How oral health influences sport
Although it may not seem so, the practice of sports and oral health are closely linked. So much so that many of the inconveniences we have in the mouth can be derived exactly from the practice of sports, while poor care of the mouth can have a negative influence on our performance when practicing a sport, no matter how hard it may be to find that relationship.
Factors such as the eating habits of athletes, the zeal of training or even the burden resulting from that exercise can create problems, hence the relevance of assisting professionals such as Abaden Dentists to make an annual review.
Sports and cavities
Theoretically, sport is associated with good eating habits, diets where sugar and related elements that can damage your teeth have no place. This is how it is, but it is also necessary to assess issues such as a higher and more usual consumption of carbohydrates than the rest of the population and very acidic energy drinks that can end up damaging the teeth. And one of the most frequent consequences of these habits that do not end up being the best is the appearance of cavities.
Protein shakes, isotonic drinks or packaged juices also encourage caries or oral erosion, which can also cause oral hypersensitivity. Another interesting aspect is mouth breathing. In the day after day we are not accustomed to resort to it, but to practice sport we are accustomed to breathe through the mouth. In addition to the stress associated with sport and the loss of liquids, the amount of saliva is reduced, which is also a danger factor for the appearance of these oral medical problems.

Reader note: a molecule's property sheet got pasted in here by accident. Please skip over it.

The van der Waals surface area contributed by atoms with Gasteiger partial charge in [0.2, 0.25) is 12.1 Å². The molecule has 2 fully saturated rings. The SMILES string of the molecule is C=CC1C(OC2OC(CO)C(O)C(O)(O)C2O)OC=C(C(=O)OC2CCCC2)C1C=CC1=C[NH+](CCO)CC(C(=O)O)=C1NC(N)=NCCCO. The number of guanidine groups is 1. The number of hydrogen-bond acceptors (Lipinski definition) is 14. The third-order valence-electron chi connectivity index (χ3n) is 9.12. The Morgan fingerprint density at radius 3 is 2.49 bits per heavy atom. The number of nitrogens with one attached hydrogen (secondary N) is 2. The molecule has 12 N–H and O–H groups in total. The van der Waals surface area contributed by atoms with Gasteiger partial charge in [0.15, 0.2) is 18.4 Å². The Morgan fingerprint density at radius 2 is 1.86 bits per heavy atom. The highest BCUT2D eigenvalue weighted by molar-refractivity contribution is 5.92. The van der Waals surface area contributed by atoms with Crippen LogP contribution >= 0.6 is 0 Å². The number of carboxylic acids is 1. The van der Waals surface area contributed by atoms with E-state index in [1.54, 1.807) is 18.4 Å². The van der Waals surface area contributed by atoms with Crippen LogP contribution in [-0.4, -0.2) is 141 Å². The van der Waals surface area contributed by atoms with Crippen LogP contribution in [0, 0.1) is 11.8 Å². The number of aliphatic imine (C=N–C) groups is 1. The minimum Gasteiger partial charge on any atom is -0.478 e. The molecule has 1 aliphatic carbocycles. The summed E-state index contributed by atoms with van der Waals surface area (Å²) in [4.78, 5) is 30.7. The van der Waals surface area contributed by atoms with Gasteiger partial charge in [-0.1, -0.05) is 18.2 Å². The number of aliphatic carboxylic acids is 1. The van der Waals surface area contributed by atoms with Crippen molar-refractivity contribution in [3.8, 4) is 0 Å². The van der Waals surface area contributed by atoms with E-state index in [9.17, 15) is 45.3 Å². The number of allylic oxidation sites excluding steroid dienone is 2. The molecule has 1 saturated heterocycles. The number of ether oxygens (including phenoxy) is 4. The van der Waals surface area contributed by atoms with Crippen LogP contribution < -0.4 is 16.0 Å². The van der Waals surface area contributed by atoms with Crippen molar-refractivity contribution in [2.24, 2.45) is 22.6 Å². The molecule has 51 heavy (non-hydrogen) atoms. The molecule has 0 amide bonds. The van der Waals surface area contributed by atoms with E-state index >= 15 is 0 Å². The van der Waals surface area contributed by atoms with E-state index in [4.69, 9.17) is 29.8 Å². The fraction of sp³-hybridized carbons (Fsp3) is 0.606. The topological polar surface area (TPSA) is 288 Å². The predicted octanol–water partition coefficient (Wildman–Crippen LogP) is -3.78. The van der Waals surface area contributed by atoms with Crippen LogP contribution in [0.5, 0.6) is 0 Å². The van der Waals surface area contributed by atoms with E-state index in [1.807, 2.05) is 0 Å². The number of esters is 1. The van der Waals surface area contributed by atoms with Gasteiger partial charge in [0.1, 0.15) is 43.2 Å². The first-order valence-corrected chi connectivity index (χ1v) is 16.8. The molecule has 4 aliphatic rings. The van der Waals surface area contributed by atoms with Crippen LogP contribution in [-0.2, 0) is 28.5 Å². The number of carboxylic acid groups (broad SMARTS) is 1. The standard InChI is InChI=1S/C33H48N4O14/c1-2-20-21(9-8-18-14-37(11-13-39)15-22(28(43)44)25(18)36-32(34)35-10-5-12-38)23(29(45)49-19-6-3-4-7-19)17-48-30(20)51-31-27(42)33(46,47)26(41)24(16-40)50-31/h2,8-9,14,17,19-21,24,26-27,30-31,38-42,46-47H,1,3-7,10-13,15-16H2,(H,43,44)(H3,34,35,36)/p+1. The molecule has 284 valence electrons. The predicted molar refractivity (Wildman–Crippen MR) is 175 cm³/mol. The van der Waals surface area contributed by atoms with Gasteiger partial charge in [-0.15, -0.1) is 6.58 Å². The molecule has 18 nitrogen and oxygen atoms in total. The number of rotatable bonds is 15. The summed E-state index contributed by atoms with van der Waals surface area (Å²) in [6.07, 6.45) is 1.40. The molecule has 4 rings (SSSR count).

Many times these foodstuffs are indispensable for the restoration of the athlete, so they cannot be replaced. Nor will we change our way of breathing with what the best way to avoid these drawbacks is prevention. We have already talked about the relevance of having at least one oral check-up per year, but we should also brush our teeth after each meal, use floss or floss, look for isotonic with less sugars or hydrate very well, especially throughout the training.
Another of the consequences of oppression can be bruxism, better known as teeth grinding. It can be daily or nocturnal – this is more difficult to solve. Those who suffer from it grit their teeth, often unconsciously, which causes some wear on the buccal parts.
In the short term, bruxism, for example, can cause headaches that can have a negative influence on the practice of sport. Apart from contractures that will complicate us to supervise the head, the neck or the shoulders, with repercussions in the practice of golf, tennis and related sports. The inconveniences in the jaw also dismantle the passage of oxygen, and cavities and other inflammations can even affect the rest of athletes …
In the long term, it can cause essential oral lesions and gum problems (such as gingival recession), and the use of protectors or splints is one of the solutions. An orthodontist can also assist athletes, and anyone else, in solving the problems of bruxism.
To caries or bruxism are added other diseases, such as oral erosion, periodontal disease or occlusal inconveniences, without forgetting the danger of trauma in sports such as rugby, handball, judo, etc..
One of the solutions athletes use to avoid damage to their teeth in dangerous sports are mouthguards (flexible intraoral appliances that protect the teeth, mouth and jaw). It should be noted that while mouthguards can be purchased in stores, the best are those custom-made for the mouth by a dentist.
All of these nosologies can affect sports performance. For this reason, it is best to visit the dentist at least once a year and make sure your mouth is in perfect condition.